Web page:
bling my thing reverie iphone x case - alabaster

SKU: EN-X10519

bling my thing reverie iphone x case - alabaster

bling my thing reverie iphone x case - alabaster bling my thing reverie iphone x case - alabaster

bling my thing reverie iphone x case - alabaster

A massive problem I quickly found with the headphone port was that the tablet wouldn't work properly with earphones that feature a built-in microphone and remote. Although music is audible, it's distorted and altered to the point of being totally unlistenable. Given that a good proportion of earphones on sale nowadays feature these mics, it's something of a problem. I tested it with several pairs (including on-ear cans) that use mics and they all threw up the same problem. That's a huge shame as the audio quality is otherwise high. A pair of Denon AH-D1100 that didn't have a mic built into the cable was able to play the music normally. But If you've spent a couple of hundred quid on some delicious new 'phones with a mic, don't expect to use them with the 101 XS.

Supplied in the box with the 101 XS is a screen cover that can be used as a keyboard bling my thing reverie iphone x case - alabaster dock, turning your 10-inch slate into something resembling a netbook, It's an idea that's already proved very useful on tablets such as the Asus Transformer Prime and it's a great way of making a purely touch-based device more comfortable for typing on at length, Sadly though, I'm not convinced Archos has made such a good job of its dock, I'll begin with the positives, The Coverboard, as Archos likes to call it, functions as a protective hard cover, using the same metal panelling found on the tablet to repel any attacking objects that would otherwise harm the screen, Pull it apart and inside is an Android-specific keyboard with a flip-out stand that lets you dock the tablet and type away as if it were a laptop..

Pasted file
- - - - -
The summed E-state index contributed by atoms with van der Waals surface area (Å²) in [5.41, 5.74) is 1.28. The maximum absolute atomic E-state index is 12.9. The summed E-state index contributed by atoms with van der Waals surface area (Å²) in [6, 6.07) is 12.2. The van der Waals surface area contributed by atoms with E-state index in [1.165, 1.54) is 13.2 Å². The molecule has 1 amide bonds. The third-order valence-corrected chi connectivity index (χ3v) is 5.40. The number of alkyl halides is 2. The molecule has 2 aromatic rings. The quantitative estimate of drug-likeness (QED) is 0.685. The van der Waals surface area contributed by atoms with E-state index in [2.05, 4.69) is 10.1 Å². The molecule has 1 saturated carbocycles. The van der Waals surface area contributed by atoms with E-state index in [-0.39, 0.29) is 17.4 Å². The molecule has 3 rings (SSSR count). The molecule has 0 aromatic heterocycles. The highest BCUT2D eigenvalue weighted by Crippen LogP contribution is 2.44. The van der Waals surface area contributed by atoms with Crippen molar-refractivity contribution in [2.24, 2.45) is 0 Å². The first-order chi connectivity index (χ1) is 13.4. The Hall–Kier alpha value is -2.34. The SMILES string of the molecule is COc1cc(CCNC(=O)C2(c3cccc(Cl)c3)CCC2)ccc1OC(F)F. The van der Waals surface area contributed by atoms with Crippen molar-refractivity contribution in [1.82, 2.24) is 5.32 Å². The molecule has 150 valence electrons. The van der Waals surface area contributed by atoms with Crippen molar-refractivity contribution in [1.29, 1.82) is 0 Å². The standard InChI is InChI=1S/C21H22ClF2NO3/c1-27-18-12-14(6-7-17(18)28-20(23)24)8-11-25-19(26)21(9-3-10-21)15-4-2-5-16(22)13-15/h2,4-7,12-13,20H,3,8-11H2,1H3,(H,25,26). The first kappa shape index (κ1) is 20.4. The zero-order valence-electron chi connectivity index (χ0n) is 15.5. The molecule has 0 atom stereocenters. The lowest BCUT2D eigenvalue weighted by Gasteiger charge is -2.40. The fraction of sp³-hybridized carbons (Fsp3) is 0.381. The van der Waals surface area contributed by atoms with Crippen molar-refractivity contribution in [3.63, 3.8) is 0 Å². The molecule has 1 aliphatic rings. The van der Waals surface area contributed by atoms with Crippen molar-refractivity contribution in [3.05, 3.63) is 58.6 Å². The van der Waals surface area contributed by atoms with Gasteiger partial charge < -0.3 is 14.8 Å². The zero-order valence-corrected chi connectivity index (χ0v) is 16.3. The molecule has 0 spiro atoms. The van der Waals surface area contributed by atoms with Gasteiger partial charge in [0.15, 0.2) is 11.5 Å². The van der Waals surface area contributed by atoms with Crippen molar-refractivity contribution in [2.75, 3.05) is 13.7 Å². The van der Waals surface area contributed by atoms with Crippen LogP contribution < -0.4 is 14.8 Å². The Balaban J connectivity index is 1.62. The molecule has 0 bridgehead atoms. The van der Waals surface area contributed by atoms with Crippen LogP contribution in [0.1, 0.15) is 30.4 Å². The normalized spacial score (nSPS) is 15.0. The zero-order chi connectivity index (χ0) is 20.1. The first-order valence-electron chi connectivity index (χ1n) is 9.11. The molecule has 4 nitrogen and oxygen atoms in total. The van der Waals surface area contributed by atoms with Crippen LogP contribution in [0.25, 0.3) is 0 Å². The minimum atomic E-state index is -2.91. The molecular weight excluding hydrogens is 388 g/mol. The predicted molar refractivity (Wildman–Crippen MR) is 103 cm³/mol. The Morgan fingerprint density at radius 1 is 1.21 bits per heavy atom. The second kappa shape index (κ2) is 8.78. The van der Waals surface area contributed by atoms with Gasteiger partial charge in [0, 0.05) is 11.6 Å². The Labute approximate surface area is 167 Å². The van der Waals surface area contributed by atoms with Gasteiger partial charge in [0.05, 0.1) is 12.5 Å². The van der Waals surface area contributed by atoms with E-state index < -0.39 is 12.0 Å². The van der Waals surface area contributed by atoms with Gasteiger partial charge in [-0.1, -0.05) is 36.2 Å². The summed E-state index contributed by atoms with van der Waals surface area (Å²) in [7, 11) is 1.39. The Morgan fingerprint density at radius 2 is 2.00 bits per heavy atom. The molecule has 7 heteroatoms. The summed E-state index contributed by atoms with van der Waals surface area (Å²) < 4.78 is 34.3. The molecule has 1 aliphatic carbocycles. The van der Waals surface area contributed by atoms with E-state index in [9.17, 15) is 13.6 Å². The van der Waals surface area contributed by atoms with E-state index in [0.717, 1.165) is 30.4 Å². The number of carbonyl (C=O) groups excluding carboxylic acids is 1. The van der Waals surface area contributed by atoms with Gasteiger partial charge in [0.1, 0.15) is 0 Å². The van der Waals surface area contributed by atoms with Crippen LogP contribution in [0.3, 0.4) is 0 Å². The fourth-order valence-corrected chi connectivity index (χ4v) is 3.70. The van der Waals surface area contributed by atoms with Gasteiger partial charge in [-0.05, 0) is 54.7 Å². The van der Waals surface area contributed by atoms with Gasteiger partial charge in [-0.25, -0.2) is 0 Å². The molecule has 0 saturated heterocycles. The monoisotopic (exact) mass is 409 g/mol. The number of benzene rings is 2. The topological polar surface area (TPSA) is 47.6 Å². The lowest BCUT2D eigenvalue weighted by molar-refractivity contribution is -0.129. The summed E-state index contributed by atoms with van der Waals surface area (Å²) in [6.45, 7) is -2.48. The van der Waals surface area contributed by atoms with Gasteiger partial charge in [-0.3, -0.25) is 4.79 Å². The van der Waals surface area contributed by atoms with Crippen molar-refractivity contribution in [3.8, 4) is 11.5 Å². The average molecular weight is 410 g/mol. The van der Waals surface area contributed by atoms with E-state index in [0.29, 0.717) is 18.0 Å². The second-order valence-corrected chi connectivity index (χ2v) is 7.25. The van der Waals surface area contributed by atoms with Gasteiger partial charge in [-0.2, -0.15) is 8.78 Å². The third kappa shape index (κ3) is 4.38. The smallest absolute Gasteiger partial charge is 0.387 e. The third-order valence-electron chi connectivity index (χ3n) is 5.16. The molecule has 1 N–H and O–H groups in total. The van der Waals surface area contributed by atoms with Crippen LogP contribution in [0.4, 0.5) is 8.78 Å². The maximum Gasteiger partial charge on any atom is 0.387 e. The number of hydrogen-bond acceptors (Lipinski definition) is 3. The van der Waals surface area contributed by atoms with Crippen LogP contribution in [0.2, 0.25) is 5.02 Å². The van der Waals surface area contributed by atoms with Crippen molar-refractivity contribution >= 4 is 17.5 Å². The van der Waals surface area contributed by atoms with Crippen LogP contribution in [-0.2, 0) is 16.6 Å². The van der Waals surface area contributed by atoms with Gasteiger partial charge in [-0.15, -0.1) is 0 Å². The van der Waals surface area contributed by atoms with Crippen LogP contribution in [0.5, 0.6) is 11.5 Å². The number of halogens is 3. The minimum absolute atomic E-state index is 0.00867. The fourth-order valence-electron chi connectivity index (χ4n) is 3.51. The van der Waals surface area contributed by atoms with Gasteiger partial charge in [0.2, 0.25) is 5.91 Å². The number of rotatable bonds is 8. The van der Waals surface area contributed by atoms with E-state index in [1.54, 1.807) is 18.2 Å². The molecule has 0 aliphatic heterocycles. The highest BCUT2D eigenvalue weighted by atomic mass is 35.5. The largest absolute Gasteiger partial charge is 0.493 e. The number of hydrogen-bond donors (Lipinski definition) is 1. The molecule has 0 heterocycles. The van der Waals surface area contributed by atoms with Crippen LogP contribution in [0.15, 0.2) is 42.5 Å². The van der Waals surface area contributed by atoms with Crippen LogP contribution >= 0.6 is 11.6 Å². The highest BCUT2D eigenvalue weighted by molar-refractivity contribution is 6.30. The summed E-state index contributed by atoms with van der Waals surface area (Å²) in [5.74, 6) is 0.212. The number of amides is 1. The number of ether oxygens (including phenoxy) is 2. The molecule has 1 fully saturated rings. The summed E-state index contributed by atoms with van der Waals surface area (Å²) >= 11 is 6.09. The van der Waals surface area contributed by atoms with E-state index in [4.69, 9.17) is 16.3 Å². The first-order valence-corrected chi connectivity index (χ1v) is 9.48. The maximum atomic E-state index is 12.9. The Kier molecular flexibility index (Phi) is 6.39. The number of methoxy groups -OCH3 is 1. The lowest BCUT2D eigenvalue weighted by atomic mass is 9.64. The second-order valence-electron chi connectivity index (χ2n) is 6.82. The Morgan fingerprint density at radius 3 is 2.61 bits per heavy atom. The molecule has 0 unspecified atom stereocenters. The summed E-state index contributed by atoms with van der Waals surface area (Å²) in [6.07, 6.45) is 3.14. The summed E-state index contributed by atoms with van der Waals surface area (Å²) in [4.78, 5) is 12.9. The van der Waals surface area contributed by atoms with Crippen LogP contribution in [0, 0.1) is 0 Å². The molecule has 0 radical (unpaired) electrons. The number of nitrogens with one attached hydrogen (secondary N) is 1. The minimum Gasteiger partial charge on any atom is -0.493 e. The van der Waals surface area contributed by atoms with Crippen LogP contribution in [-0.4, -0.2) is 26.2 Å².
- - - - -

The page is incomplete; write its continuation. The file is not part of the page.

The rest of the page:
When the cover is on your tablet, it only fattens to 13mm thick, which is considerably slimmer than the 23mm of the Asus Transformer Prime. The magnets used to keep the tablet docked keep it fairly secure, so long as you're not moving it around. On the downside, Archos' attempts to make the cover so thin have resulted in it feeling very cheap. It's extremely easy to bend. It connects to the front of the tablet using magnets but unlike the iPad's Smart Cover, it has no bar guiding it in -- you have to spend a moment positioning it correctly so everything lines up, which is a little annoying.

The magnets don't seem to be particularly strong either, Archos has evidently made them weak enough for you to easily peel the cover off, but I'm pretty sure if you popped it in a rucksack and bumped it through airport security, you'd open your bag to find the two pieces separated, A big issue for me though is the stand that supports the tablet when it's docked, It's a plastic flap that you need to manually fold out and then fold again, which sits flush bling my thing reverie iphone x case - alabaster against the base when not in use, When it's in the upright position, however, it's very exposed and feels as though even a slightly heavy hand would cause it to snap off, It's a very inelegant and risky solution to the 'how do we stick the keyboard to the tablet?' problem..

The keyboard itself is fairly standard. The keys are spaced evenly across the surface and are about as easy to type on as the Asus Transformer, or indeed any 10-inch netbook. If you've got huge hands you might struggle, but I found it perfectly usable. You'll probably want to put it on a secure surface as it's a bit too lightweight to sit comfortably on your lap and you can't alter the rather steep angle of the screen. I noticed the tablet didn't always recognise the keyboard was attached, meaning I wasn't able to type. Archos assures me this was simply a firmware issue on the very early sample I was testing and won't be evident on the finished model. Here's hoping.